18-year-old Sunisa “Suni” Lee from Minnesota made her country and the Hmong community proud by winning gold at the women’s gymnastics individual all-around competition in the Tokyo Olympics.
Suni’s win marks the fifth consecutive time that America has won the title. In 2004, Carly Patterson won the gold medal for the United States, starting the winning streak. It was followed by a 2008 win by Nastia Liukin, Gabby Douglas in 2012, and Simone Biles in 2016. Besides these five wins, the only other time an American had won a gold medal in the competition was in 1984.
At the competition, Suni totaled 57.433 to win her gold medal. She was followed by Brazil’s Rebeca Andrade who clinched silver with 57.298 points. Angelina Melnikova, from the Russian Olympic Committee (ROC), earned bronze with 57.199 points. Suni is the first Hmong-American gymnast to win the title.
“It feels super crazy, I definitely didn’t think I would be here in this moment with a gold medal… I haven’t really let it sink in yet, because I feel like it’s not real life,” Lee said in a statement.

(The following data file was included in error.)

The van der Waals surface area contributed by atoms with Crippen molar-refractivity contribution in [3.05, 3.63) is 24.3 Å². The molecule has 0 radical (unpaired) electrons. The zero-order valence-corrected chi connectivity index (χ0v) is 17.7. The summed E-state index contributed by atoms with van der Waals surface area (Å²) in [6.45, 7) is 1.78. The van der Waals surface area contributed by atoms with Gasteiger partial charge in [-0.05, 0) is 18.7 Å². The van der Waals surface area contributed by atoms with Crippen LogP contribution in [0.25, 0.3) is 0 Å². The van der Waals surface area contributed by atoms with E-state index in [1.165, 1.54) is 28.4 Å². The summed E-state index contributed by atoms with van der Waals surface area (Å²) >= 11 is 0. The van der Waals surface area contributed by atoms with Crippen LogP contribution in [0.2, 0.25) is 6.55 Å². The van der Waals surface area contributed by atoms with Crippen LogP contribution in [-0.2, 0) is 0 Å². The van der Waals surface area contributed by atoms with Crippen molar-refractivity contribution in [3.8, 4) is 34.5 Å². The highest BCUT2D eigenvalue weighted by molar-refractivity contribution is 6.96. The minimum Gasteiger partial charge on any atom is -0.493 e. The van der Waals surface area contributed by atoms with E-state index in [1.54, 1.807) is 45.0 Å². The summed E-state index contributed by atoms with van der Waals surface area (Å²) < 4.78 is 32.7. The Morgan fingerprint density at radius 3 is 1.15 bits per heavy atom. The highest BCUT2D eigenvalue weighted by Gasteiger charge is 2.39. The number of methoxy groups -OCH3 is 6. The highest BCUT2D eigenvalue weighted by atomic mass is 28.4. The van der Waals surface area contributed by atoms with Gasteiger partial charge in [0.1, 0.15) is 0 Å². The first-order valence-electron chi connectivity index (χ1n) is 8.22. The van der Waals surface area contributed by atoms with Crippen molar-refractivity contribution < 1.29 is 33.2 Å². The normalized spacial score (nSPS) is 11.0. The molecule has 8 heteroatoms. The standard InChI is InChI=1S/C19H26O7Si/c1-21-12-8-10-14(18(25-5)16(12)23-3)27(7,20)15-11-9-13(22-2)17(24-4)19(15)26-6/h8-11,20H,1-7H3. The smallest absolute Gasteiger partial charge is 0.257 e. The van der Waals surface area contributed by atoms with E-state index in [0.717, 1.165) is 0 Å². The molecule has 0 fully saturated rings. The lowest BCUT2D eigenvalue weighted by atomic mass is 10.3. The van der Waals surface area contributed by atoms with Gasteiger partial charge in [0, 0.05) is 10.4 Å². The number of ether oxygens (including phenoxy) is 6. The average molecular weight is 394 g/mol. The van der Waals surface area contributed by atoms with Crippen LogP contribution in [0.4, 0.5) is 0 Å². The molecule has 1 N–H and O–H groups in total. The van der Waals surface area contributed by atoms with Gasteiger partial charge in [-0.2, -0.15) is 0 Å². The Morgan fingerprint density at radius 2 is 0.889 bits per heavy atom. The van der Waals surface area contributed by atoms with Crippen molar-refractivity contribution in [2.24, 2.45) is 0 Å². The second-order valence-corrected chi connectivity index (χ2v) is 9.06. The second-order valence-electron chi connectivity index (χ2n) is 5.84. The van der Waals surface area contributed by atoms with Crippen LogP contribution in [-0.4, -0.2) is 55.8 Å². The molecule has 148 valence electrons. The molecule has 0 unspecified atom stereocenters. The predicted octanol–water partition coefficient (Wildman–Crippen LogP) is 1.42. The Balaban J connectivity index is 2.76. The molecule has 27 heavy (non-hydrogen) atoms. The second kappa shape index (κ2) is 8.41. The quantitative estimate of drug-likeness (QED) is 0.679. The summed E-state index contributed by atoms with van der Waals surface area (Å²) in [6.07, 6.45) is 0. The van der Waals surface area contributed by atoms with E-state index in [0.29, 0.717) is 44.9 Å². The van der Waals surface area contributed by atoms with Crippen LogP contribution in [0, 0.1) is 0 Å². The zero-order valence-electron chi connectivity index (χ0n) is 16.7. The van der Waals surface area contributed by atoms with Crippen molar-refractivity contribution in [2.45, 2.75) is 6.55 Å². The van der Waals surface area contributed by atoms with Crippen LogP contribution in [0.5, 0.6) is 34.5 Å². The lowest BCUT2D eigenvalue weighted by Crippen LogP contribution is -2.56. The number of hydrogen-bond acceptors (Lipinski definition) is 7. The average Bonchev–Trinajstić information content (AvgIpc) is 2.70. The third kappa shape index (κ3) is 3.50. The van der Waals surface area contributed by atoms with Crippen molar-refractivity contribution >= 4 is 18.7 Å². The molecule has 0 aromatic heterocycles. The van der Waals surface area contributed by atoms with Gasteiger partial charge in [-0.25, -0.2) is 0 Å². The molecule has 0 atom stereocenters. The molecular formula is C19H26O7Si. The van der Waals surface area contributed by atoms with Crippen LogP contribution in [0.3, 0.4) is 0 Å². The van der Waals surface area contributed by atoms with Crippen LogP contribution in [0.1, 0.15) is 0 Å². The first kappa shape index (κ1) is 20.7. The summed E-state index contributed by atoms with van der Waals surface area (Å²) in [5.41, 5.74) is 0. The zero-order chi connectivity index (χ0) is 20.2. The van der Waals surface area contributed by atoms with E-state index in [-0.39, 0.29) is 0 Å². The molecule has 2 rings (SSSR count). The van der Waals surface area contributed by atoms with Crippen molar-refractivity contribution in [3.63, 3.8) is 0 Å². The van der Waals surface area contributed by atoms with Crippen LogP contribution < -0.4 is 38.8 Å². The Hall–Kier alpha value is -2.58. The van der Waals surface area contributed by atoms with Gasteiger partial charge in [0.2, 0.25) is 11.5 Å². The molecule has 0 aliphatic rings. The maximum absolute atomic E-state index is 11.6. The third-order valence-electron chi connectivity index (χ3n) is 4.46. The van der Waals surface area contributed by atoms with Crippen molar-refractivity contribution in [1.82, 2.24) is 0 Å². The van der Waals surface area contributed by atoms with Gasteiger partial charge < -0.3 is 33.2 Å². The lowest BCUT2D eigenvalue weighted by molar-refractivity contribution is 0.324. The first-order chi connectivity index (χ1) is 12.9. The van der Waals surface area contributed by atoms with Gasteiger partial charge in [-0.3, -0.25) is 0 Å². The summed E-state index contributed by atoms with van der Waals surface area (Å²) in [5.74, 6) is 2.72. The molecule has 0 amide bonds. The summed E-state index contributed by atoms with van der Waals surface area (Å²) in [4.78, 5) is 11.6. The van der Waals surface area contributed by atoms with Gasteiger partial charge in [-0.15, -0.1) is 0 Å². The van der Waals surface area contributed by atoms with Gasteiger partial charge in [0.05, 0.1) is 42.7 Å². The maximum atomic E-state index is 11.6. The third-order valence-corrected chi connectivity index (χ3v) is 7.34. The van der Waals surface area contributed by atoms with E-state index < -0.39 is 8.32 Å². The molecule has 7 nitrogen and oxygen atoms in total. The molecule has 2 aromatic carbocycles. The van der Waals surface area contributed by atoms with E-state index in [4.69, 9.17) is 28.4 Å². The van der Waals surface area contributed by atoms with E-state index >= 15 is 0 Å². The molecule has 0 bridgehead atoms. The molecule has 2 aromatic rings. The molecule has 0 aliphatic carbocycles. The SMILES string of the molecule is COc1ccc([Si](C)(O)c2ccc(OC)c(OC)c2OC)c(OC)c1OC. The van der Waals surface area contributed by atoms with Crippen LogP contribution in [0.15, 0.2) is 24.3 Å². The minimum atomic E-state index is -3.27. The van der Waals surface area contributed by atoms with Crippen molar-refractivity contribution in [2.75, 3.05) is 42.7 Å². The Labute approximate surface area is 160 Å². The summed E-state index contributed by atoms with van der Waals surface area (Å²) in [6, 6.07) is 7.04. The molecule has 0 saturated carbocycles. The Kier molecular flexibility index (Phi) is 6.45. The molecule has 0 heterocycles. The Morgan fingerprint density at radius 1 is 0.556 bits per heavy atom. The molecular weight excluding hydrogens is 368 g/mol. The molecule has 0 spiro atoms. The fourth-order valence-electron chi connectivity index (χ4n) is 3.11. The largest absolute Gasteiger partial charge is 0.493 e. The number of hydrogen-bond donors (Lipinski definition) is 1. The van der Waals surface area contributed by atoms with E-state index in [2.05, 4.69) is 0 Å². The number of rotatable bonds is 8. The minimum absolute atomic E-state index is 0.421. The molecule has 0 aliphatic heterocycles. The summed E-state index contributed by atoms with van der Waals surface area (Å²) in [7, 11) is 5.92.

The U.S. women’s team was under a lot of pressure following the exit of its top performer, Simone Biles. Biles was expected to repeat as a gold medalist in the event. Hailed as one of the greatest gymnasts of all time, Biles pulled out of the tournament citing mental health issues.
At the competition, both the Brazilian and ROC candidates closely competed with Suni. Until the final scores flashed confirming her win, Lee was unsure of her placement.
As the scores were announced, members from Team USA jumped in joy, including Biles. Suni embraced her coach Jess Graba with eyes full of tears.
“It was really scary, I knew that I did the best routine that I could, so waiting there was probably the scariest moment… that’s why I hate the waiting game,” Suni said.
In an earlier interview with Today, Suni’s father said that the entire family was proud of his daughter. He built a beam in the backyard to help Suni train since the family could not afford to buy a real beam.
“I talk to her, I motivate her… But the real secret is: I think it’s her. I think she’s pretty natural,” Suni’s father said.
Her family and supporters were watching the event live back home in Minnesota. When Suni won the gold, they also went wild with joy.